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For a budget Photoshop replacement, PhotoPlus X5 ($90, free Starter Edition demo) is a serious contender. And unlike GIMP (free), it's pretty easy to switch to from $700 Photoshop because it's so similar.
My favorite feature upon initially opening PhotoPlus is the How To toolbar, which gives you a long list of tips on everything from how to get started to photo retouching to creative effects. If you need additional help, the Help search is also very complete.
PhotoPlus X5 makes it very easy to make adjustments to levels, color balance, vibrance and a multitude of other details using a pick-and-click method. Every change you make to your image is stored in a new PhotoPlus layer automatically. In this regard, PhotoPlus X5 is a lot like CameraBag 2 ($29), and it's very cool to be able to make major changes quickly. You can also use PhotoPlus to create Macros of effects and apply them to a batch of images. Unlike CameraBag 2 however, creating macros and applying them to a batch is for advanced PhotoPlus users or those with a lot of patience.
Adding and removing parts of your images in PhotoPlus is as complex as you need it to be. PhotoPlus has a built in Cutout Studio, which takes you step by step through the process of isolating part of your image. But more experienced users can achieve the same effects using layers, the magic wand, and lasso tools, as you would with Photoshop or GIMP.
PhotoPlus includes a very nifty, simple red-eye remover, which works the same as Xara Photo & Graphic Designer 7 (also $90). I much prefer the default in PhotoPlus for this, which draws the patch over the eye from the edge, rather than the middle (Xara). However, the result seemed more natural in Xara Photo & Graphic Designer, and more obviously a patch in PhotoPlus.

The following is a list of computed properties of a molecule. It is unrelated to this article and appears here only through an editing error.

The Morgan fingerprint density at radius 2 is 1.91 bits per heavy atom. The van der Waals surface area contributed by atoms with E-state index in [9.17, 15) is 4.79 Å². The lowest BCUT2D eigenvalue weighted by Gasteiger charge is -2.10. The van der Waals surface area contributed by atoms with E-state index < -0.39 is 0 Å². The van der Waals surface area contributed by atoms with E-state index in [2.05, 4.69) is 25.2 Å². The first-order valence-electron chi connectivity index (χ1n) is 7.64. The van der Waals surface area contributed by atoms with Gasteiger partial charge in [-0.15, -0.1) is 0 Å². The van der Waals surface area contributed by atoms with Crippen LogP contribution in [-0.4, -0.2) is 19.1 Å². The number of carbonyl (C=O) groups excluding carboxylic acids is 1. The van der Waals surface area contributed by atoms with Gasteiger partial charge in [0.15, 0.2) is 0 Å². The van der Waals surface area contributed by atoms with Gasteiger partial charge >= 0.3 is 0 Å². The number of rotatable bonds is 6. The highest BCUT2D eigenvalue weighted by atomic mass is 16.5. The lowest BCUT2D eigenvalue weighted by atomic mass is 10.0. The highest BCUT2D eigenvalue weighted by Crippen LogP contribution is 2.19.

I found the tools in PhotoPlus more complex than Xara Photo & Graphic Designer 7, and more likely to not work as you expect. In addition, Xara offers vector-based drawing tools within Photo & Graphic Designer, whereas PhotoPlus is purely raster: just like with Adobe Creative Suite, you need sister program DrawPlus (an Adobe Illustrator clone) to add vector components.
The Photo Organizer, a separate application that comes bundled free with PhotoPlus X5, works more or less the same as Google's Picasa (free). And Photo Organizer is just as frustrating as Picasa if you have gigabytes of images and don't want to wait while the program catalogs your entire collection before you can tell it to stop. However, the organizer is very useful if you have another Serif product like DrawPlus or CraftArtist ($60).
Unlike Paint.NET (free), an open-source photo editing tool, PhotoPlus comes complete with all the bells and whistles you would ever need. It's a pretty hefty program that can absolutely hold it's own against budget Xara Photo & Graphic Designer 7, Corel's Paintshop Pro ($100) and heavy-weights like Photoshop.
The Starter Edition of PhotoPlus is free, although you do have to register and open an account with Serif. There are frequent popups to upgrade, and just like Serif's DrawPlus X5, the Starter Edition is really a demo and locks you out of many of the best features. However, if you're interested in a Photoshop-like feel without the pricetag, PhotoPlus may be just what you're looking for.
PhotoPlus X5 is an image editor with a true Photoshop-like feel without the painful pricetag.
- Automatic layers
- Great tutorials and quick start guides
- Detailed and complete
- Tools don't always respond as expected
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